There is a wooden cross on top of Observation Hill, that over
looks the American McMurdo Station, Ross Island, Antarctica.
January 1913, the cross commemorates Captain Scott and his party who lost their
lives on the return journey from the South Pole in March, 1912. It took two days
to carry the cross up to the top of the hill and bears the inscription:
In memoriam Cap. R. F. Scott, Dr. E. A. Wilson, Cap. L.
E. G. Oates, Lt. H. R. Bowers, Petty Officer E. Evans R.N.
Who died on the return from the South Pole March 1912.
To strive, to seek, to find, and not to yield…1
Before these modern times of air transport and support, GPS and Google maps,
explorers had to rely on their own knowledge, skills and abilities. Back in
1911, explorers to this region could not expect immediate help, as quite often,
those who ventured south faced hardship, extreme cold and death. Among these
were the Antarctic explorers Robert Falcon Scott, Ernest Shackleton and Roald
Amundsen, who although they may had have different aims, were never the less
equally brave men. Amundsen was an adventurer and with his expedition he wanted
to be the first man to the South Pole. Scott's expedition was scientific and
although he knew of Amundsen's presence in Antarctica, he refused to lower the
priority of his scientific research, just to be the first to the South Pole.
Scott wrote in his journal:
"One thing only fixes itself definitely in my mind. The proper, as
well as the wiser, course for us is to proceed exactly as though this had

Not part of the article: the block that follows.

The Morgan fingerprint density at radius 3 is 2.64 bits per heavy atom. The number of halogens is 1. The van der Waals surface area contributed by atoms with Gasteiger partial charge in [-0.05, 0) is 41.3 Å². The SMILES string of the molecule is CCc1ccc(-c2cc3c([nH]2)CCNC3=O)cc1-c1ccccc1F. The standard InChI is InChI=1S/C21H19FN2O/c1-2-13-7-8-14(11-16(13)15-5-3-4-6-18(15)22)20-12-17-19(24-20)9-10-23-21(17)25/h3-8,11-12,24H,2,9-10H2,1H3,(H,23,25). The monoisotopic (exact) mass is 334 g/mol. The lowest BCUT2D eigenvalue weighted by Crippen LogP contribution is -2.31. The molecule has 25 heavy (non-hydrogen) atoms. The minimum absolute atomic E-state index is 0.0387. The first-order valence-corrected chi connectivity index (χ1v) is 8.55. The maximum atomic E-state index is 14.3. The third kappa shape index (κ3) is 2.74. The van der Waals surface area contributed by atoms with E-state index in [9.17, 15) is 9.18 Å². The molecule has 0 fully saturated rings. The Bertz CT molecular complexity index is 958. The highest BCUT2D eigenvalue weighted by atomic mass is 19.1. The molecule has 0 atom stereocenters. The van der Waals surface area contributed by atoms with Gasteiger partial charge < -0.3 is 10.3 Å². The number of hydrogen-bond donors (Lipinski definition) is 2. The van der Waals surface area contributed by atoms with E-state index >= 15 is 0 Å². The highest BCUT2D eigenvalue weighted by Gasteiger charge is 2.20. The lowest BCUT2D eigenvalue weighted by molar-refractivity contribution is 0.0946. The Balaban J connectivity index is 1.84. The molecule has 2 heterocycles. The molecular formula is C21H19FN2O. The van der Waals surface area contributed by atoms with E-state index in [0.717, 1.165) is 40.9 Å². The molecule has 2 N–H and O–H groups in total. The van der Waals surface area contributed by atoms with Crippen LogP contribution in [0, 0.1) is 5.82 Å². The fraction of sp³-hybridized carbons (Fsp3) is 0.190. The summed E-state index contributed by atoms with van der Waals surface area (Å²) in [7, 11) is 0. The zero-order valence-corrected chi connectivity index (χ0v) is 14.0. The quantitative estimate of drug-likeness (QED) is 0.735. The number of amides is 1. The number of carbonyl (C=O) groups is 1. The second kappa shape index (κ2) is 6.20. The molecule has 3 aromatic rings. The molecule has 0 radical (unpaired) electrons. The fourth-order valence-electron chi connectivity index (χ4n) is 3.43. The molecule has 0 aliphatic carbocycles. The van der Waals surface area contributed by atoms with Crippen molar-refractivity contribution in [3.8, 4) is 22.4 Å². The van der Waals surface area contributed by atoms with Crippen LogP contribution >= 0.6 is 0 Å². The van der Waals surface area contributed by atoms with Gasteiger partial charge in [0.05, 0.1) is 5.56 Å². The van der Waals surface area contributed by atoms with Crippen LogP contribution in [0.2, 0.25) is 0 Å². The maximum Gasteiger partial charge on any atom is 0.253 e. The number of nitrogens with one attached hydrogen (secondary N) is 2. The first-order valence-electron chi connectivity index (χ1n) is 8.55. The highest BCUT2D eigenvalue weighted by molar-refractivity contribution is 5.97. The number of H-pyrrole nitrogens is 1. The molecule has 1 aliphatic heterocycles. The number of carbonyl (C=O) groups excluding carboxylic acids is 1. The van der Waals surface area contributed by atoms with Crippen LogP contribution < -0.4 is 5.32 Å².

not happened (the arrival of Amundsen in Antarctica). To go forward and do
our best for the honour o the country without fear or panic."
That was not Scott's first trip to Antarctica. The "Discovery Expedition" of
1901-1904 had Scott chosen to lead it by the joint Royal Society and Royal
Geographical Society Antarctic. It was the "Terra Nova Expedition" of 1910-1913
that was to prove fatal. Scott and his party were to reach the South Pole after
Amudsen, and it was the return trek that members of the party were to die. Evans
was to die first, followed by Oates. The weather was against them and Scott
wrote his last diary entry on the 29th March, 1912:
"Since the 21st we have had a continuous gale from W.S.W. and S.W. We
had fuel to make two cups of tea apiece and bare food for two days on the
20th. Every day we have been ready to start for our depot 11 miles away, but
outside the door of the tent it remains a scene of whirling drift. I do not
think we can hope for better things now. We shall stick it out to the end,
but we are getting weaker of course, and the end cannot be far. It seems a
pity but I do not think I can write more."
Scott, Wilson and Bowers were found frozen in their tent nearly 8 months
later on November 12, 1912.
Australian Government -
Australian Antarctic Division website lists
Australian tour operators for the Antarctic. For those planning to include
Macquarie Island World Heritage Area, information is available from the
Tasmania Parks & Wildlife Service.
Many thanks to Jennifer Cooke for sharing the story and images of
the wonderful tour she went on with Aurora Expeditions to Antarctica.
Source: Images courtesy of Jennifer Cooke